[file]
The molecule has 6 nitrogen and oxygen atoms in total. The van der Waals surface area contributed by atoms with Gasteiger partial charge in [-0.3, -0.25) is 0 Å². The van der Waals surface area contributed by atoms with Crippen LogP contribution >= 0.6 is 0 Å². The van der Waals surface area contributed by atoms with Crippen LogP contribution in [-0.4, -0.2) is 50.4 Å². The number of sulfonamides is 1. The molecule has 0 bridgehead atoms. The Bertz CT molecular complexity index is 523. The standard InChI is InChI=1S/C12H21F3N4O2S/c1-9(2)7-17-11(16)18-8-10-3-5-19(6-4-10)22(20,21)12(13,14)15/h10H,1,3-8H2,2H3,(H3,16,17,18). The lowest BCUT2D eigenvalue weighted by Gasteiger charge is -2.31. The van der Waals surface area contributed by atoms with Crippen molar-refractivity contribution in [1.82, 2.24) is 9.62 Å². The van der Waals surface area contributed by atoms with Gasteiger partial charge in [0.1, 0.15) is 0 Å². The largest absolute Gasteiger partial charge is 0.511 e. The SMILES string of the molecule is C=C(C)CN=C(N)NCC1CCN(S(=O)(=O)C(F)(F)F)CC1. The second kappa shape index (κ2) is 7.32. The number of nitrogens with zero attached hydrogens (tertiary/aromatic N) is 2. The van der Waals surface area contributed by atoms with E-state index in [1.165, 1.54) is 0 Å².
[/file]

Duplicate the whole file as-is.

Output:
The molecule has 6 nitrogen and oxygen atoms in total. The van der Waals surface area contributed by atoms with Gasteiger partial charge in [-0.3, -0.25) is 0 Å². The van der Waals surface area contributed by atoms with Crippen LogP contribution >= 0.6 is 0 Å². The van der Waals surface area contributed by atoms with Crippen LogP contribution in [-0.4, -0.2) is 50.4 Å². The number of sulfonamides is 1. The molecule has 0 bridgehead atoms. The Bertz CT molecular complexity index is 523. The standard InChI is InChI=1S/C12H21F3N4O2S/c1-9(2)7-17-11(16)18-8-10-3-5-19(6-4-10)22(20,21)12(13,14)15/h10H,1,3-8H2,2H3,(H3,16,17,18). The lowest BCUT2D eigenvalue weighted by Gasteiger charge is -2.31. The van der Waals surface area contributed by atoms with Crippen molar-refractivity contribution in [1.82, 2.24) is 9.62 Å². The van der Waals surface area contributed by atoms with Gasteiger partial charge in [0.1, 0.15) is 0 Å². The largest absolute Gasteiger partial charge is 0.511 e. The SMILES string of the molecule is C=C(C)CN=C(N)NCC1CCN(S(=O)(=O)C(F)(F)F)CC1. The second kappa shape index (κ2) is 7.32. The number of nitrogens with zero attached hydrogens (tertiary/aromatic N) is 2. The van der Waals surface area contributed by atoms with E-state index in [1.165, 1.54) is 0 Å².